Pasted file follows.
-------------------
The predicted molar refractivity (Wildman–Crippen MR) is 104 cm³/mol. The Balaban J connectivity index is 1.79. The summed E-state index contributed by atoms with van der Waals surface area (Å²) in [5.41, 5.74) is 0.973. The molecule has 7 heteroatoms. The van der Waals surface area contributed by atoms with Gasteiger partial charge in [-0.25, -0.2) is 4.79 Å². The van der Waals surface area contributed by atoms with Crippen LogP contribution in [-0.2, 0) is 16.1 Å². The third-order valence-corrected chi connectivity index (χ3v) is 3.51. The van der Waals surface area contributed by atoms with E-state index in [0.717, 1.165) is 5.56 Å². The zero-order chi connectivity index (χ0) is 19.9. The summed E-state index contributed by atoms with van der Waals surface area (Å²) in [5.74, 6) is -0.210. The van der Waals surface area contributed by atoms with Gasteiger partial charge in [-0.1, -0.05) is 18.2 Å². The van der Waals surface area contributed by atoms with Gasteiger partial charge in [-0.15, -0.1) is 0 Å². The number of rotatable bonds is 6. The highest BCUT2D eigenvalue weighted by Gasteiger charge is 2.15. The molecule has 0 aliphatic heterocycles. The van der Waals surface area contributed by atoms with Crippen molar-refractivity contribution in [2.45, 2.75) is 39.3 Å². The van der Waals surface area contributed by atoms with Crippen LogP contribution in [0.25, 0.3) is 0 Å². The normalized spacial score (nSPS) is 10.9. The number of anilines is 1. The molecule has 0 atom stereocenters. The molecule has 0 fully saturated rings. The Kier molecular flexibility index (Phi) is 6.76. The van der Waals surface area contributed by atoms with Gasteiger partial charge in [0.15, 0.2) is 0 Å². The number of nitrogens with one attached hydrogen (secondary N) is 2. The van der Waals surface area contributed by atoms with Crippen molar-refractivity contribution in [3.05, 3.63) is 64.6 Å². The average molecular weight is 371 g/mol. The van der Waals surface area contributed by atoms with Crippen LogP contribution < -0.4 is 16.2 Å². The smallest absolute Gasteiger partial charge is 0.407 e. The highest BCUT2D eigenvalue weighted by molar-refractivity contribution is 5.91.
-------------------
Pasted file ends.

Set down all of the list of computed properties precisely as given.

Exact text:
The predicted molar refractivity (Wildman–Crippen MR) is 104 cm³/mol. The Balaban J connectivity index is 1.79. The summed E-state index contributed by atoms with van der Waals surface area (Å²) in [5.41, 5.74) is 0.973. The molecule has 7 heteroatoms. The van der Waals surface area contributed by atoms with Gasteiger partial charge in [-0.25, -0.2) is 4.79 Å². The van der Waals surface area contributed by atoms with Crippen LogP contribution in [-0.2, 0) is 16.1 Å². The third-order valence-corrected chi connectivity index (χ3v) is 3.51. The van der Waals surface area contributed by atoms with E-state index in [0.717, 1.165) is 5.56 Å². The zero-order chi connectivity index (χ0) is 19.9. The summed E-state index contributed by atoms with van der Waals surface area (Å²) in [5.74, 6) is -0.210. The van der Waals surface area contributed by atoms with Gasteiger partial charge in [-0.1, -0.05) is 18.2 Å². The van der Waals surface area contributed by atoms with Gasteiger partial charge in [-0.15, -0.1) is 0 Å². The number of rotatable bonds is 6. The highest BCUT2D eigenvalue weighted by Gasteiger charge is 2.15. The molecule has 0 aliphatic heterocycles. The van der Waals surface area contributed by atoms with Crippen molar-refractivity contribution in [2.45, 2.75) is 39.3 Å². The van der Waals surface area contributed by atoms with Crippen LogP contribution in [0.25, 0.3) is 0 Å². The normalized spacial score (nSPS) is 10.9. The number of anilines is 1. The molecule has 0 atom stereocenters. The molecule has 0 fully saturated rings. The Kier molecular flexibility index (Phi) is 6.76. The van der Waals surface area contributed by atoms with Gasteiger partial charge in [0.15, 0.2) is 0 Å². The number of nitrogens with one attached hydrogen (secondary N) is 2. The van der Waals surface area contributed by atoms with Crippen molar-refractivity contribution in [3.05, 3.63) is 64.6 Å². The average molecular weight is 371 g/mol. The van der Waals surface area contributed by atoms with Crippen LogP contribution < -0.4 is 16.2 Å². The smallest absolute Gasteiger partial charge is 0.407 e. The highest BCUT2D eigenvalue weighted by molar-refractivity contribution is 5.91.